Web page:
View Full Version : Book of Days

2007-01-22, 07:35 AM
In the Middle Ages, a “Book of Days” was a sort of illuminated day-planner and almanac that some of the more fortunate members of society carried with them. Noted in it were religious holidays, festivals, important events, astronomical information and similar information. In D&D, my Dungeon Master “Book of Days” serves the same purpose and more, and is designed to be the ultimate almanac for the day to day activities in my campaign world.

In D&D terms, my Book of Days is designed to be a calendar, weather and astronomy almanac, event planner, and story guide. I have guided my design over the years to serve as a rapid method of not only determining daily weather, random encounters, and noting events and dates, but also marking milestones to indicate the passage of time and location.

How to Make a Book of Days:

1) Material
2) Almanac Tab
a. Map
b. Time
c. Conversions
3) Weather Tab
4) Events
5) Calendar
d. Astronomy
e. Holy Days
f. Local festivals and Events
g. Character Birthdays
6) Story Sheets
h. Session
i. Players
j. Time markers (3)
k. Place markers (3)

1. Material- One can use any sort of day planner or calendar, but I find the ones with a sheet for each day are too expansive, and prefer they style where one month is spread across the two facing pages. Having a few extra pages in the front or back is good. Of course, calendars can also be made by hand.
2. Almanac tab- (a) I always include a few maps in the front for my quick reference, and often highlight “zones” for weather purposes. (b) I also include a sheet with the time scale and common names for the hours and the like. (c) It is also handy to add conversions for money on a page, along with unusual weights and measures and their equivalents (I have used bushels, etc), and once used a base 6 monetary system.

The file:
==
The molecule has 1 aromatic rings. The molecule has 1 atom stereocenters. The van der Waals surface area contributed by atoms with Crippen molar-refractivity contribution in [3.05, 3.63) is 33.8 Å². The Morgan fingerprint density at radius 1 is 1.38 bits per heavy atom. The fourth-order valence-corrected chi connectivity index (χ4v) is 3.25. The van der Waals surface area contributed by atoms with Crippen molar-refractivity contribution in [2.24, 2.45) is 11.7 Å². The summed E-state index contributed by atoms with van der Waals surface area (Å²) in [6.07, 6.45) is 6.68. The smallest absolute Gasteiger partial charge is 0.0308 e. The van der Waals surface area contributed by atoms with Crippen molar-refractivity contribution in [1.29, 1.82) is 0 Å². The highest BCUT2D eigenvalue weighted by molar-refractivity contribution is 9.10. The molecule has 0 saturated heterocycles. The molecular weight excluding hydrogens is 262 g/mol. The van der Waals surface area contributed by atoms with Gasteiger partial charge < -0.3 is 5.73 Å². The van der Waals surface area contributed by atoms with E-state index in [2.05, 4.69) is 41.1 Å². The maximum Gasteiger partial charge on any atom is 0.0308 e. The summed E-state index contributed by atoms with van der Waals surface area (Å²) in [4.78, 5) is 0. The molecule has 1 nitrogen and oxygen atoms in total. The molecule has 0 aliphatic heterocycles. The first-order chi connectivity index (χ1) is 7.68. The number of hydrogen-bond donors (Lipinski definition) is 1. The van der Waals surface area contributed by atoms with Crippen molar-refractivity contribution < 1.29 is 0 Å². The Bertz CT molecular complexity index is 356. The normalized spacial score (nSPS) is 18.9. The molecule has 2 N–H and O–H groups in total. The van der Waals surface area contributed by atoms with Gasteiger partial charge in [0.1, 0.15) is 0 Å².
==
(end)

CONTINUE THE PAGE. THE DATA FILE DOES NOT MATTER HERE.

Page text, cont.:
3. Weather Tab- This is simply a couple pages of weather matrices for a number of different regions or biomes, in different seasons. This makes for an easy reference and believable, dynamic weather.
4. Events Tab- I use this tab (always adjacent to the weather tab), to determine random events, including wandering monsters. Along with rolling the weather each day, I roll on the “events” chart in this tab. Generally the result is naught, but wandering monsters can occur- or some other event such as someone coming down with a cold, a piece of equipment breaking, random noises in the bush, finding an object on the ground, or a problem of minor annoyance. These are the kinds of things the “events” list is populated with.
5. Calendar- The calendar tab has astronomical notes upon it such as the moon(s) phases, and when the sun changes its zodiac sign. Holy days, holidays, birthdays, and important events are also noted
6. Story sheets- These are the final pages in the Book of Days, and are used to track game sessions. For each real world session played, the number and real world date are noted, the initials of the players who participated are noted, and unfilled “time” and “place” boxes are pre-drawn. The in-games days referenced on the calendar become marked with the number of the session listed (so if session 16 lasts six days of in-game time, those six days will be marked “16” on the calendar).

Markers: The “time” markers are filled in by the DM (me) on each occurrence of mentioning something indicating the time of day and/or year in the campaign world. For instance, through the course of one game they may become checked by 1) noting the “bustle of melon farmers who want to get their harvest in before the end of the season, as it grows warmer each day” 2) referring to the “mixed scent of fresh mud and fully blooming flowers”, and 3) describing a “flight of geese headed North overhead”. The characters should feel that indeed it is late Spring, and the world around them is in some kind of cycle.
The “place” markers serve the same purpose, except serve to indicate a location. These notes, when dropped in game, could refer to a local language or dialect, local crops or food and drink specialties, local weather and geology or geography, local color, flavor, or news.

As a DM this is my philosophy: as the seasons change, and as the characters travel, and events come and go, the players should feel that the world is alive and breathing, and has a grand life beyond them. I find the Book of Days and the “markers” of time and place help me create the proper story backdrop.

2007-01-22, 03:25 PM
Yeah, this is quite nice for a detailed and long term campaign. If you can email it out to your Players regularly, all the better.